A Rout in the West
After yesterday’s opening battle, the struggle resumes at Pea Ridge between Van Dorn’s 16,000 Confederates and Curtis’s 11,500 Federals. The fight is concentrated near Elkhorn Tavern on the Union right. Once again, the artillerists—among them, two Ohio batteries—play a decisive role, smashing Confederate batteries that lack sufficent shot and shell to fight back effectively. Van Dorn’s “clever” plan to attack the Union rear has backfired on him, for he has cut himself off from his ammunition wagons.
Finally, a charge by 7,000 Federals led by Franz Sigel’s German-American regiments from Illinois and Indiana routs the Confederates, who flee in disarray. The outnumbered Union soldiers scatter the Southerners, and it will take Van Dorn two weeks to reassemble his forces. This delay will prevent Van Dorn from bringing reinforcements to Albert Sidney Johnston in time to make a difference at a place called Shiloh.
Pea Ridge is the biggest battle won during the Civil War by outnumbered Northern forces. Curtis’s Federals suffered 1,349 causalities, most of them killed or wounded; the Confederates, 4,600, most of them captured.
THE HALLECK-GRANT KERFUFFLE: Grant’s defense of his actions, telegraphed yesterday, makes no impression on Halleck, who airily waves aside any possibility he is wrong and replies, “You are mistaken; there is [no] enemy between me & you. There is no letter of yours stating the number & position of your command….Genl McClellan has asked for it repeatedly….He is out of all patience….”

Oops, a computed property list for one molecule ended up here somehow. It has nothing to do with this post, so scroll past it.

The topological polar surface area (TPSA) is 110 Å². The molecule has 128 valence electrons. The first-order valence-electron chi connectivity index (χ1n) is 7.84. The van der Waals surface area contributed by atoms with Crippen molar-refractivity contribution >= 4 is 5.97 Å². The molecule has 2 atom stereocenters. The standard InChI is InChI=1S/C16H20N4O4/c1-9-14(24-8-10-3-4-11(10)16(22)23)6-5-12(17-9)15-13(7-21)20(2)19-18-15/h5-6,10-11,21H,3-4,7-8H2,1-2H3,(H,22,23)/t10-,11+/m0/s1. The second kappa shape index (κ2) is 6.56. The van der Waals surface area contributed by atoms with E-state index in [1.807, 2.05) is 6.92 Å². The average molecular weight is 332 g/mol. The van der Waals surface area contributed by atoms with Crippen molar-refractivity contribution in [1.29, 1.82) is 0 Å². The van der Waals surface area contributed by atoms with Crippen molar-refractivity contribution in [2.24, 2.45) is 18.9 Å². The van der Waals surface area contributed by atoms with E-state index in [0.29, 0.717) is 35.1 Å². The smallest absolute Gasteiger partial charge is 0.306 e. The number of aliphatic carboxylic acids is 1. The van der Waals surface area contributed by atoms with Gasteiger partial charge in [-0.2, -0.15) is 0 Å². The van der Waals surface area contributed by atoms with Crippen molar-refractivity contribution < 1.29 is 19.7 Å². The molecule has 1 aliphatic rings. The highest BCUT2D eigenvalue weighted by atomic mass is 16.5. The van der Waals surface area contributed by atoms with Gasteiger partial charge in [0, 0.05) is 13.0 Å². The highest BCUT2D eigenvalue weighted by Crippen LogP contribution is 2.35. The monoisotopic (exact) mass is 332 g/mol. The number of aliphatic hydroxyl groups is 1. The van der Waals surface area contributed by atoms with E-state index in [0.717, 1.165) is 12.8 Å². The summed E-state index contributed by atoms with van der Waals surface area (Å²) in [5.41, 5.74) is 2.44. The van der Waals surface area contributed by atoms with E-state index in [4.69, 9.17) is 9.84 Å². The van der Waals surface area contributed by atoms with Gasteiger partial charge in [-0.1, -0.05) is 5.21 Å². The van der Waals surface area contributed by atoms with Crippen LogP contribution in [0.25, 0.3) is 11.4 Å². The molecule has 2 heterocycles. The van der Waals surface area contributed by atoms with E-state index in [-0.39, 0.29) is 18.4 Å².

On the same day, Halleck wires McClellan, “Strange to say I have not yet received any returns whatever from Grant….” Halleck is determined to give Grant no breaks.
Grant will make no further argument for several days.
ELSEWHERE IN THE CIVIL WAR: The C.S.S. Virginia, an up-armored steamship known to Northerners as the Merrimack, steams into the Union Navy anchorage at Hampton Roads and plays havoc, sinking or running aground several of the old-fashioned wooden vessels. As the Confederate vessel returns to home port, expecting to come backthe next day, the Union’s new iron-clad fighting ship, the Monitor, is wallowing its way to Hampton Roads. Soon, there will be a new kind of naval battle.
In Washington, President Lincoln confers with General McClellan, back from his useless expedition to Manassas. Reluctantly, Lincoln approves McClellan’s plan to attack Richmond from the South, so long as he leaves enough troops to defend Washington.
IT’S COMING SOONER THAN YOU THINK: April 12, 2011—less than 3½ years from now!—will be the 150th anniversary of the outbreak of the Civil War. In 1861, April 12 was the day Confederates opened fire on Fort Sumter in Charleston Harbor.
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